Reddit hopes to help everyone land their next job interview by having their job-recruiting users give us red flags to avoid on our resumes. After reading this, you’ll be able to fully conclude it is definitely your personality that’s the problem. Find more red flags here.

If you’re applying to an academic position, having a ton of posters and presentations on your CV, but little to no publications can indicate a lack of follow-through.

New to the human resources thing, but after reviewing 100+ resumes in the last week, I can say one thing-just use black font. Not green, not blue, not pink, just black.

You were a barista at Starbucks. You took orders and made coffee. Don’t tell me you were “in charge of creating an uplifting ordering experience”. If you obviously oversell silly things, I’m going to assume you’re overselling the more significant things as well.

‘Fluent in European’. Really.

Amazingly this still happens—if your email address is some silly thing like “cuteblonde332” or whatever, you’re out. Seriously, email addresses are free. Get a grownup one.

Since I mostly hire people to do customer service, they have to be able to explain technical information in non-technical terms. If your resume is full of acronyms or jargon that is specific to your previous employer, I’m going to assume that you aren’t that good of a communicator. One recent college grad actually listed the course numbers of classes she had taken, like I’m going to know what she learned in “Math 203.”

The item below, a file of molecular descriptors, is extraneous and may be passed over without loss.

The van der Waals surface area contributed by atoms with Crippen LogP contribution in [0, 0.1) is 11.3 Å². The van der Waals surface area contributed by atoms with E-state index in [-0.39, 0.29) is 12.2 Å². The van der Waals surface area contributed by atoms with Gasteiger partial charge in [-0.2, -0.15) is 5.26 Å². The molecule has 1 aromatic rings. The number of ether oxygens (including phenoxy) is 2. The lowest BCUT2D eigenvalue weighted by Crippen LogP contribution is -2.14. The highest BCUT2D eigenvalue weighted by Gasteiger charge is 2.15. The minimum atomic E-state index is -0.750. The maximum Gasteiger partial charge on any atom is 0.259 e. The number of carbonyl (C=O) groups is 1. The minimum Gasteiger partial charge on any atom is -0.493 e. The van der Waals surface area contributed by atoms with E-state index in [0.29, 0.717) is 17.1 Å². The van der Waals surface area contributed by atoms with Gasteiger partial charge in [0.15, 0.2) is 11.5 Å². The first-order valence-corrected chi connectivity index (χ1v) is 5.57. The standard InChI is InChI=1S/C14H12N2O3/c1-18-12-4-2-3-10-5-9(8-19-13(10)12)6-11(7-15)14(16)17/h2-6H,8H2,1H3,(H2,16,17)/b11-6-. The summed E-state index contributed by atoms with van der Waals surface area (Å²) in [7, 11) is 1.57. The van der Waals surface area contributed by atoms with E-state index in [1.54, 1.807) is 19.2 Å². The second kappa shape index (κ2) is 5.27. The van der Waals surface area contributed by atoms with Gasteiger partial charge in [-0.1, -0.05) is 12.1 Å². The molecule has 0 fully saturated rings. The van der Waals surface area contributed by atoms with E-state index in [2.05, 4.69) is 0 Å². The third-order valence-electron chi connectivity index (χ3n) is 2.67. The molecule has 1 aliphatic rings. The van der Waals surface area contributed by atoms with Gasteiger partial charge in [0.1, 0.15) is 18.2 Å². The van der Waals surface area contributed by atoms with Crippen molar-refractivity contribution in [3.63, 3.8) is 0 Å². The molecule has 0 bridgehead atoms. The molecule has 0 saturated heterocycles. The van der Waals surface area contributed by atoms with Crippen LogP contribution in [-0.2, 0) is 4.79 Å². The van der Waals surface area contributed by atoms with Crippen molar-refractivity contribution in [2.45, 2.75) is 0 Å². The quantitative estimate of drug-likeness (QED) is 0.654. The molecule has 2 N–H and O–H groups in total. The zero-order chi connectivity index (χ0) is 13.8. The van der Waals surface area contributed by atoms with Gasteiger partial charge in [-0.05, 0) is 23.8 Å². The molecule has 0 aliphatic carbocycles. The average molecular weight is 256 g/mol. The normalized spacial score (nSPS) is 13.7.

I am in recruitment and the following are red flags for me:
• CV more than 3 pages long
• Personal profile more than 2 paragraphs
• A list of hobbies and interests half a page long
• Spelling errors
• Career history in non-logical order
• Writing down every skill in existence to make the recruiter think you are multi-talented.

I once reviewed a CV that began with the words: “when I first struggled out of my mother’s womb”. This is a good example of what not to write.

Quantify your accomplishments.

Having vague things on your resume like, “Contributed to team to accomplish task on time” means nothing to me.

Something like, “Created process bringing close day from Day 15 to Day 7 and saved $10K in overhead.” Now that speaks a LOT more.

I’ve been involved in the hiring process for many members (past and present) of my team. If I see a resume where the applicant is obviously skipping around to a lot of different jobs in a short span of time then that’s a major red flag. It usually takes individuals in my role about a year to become proficient enough to work unassisted. I don’t want to waste my time training someone for a few months only to have them bail on us for another job and have to start all over again.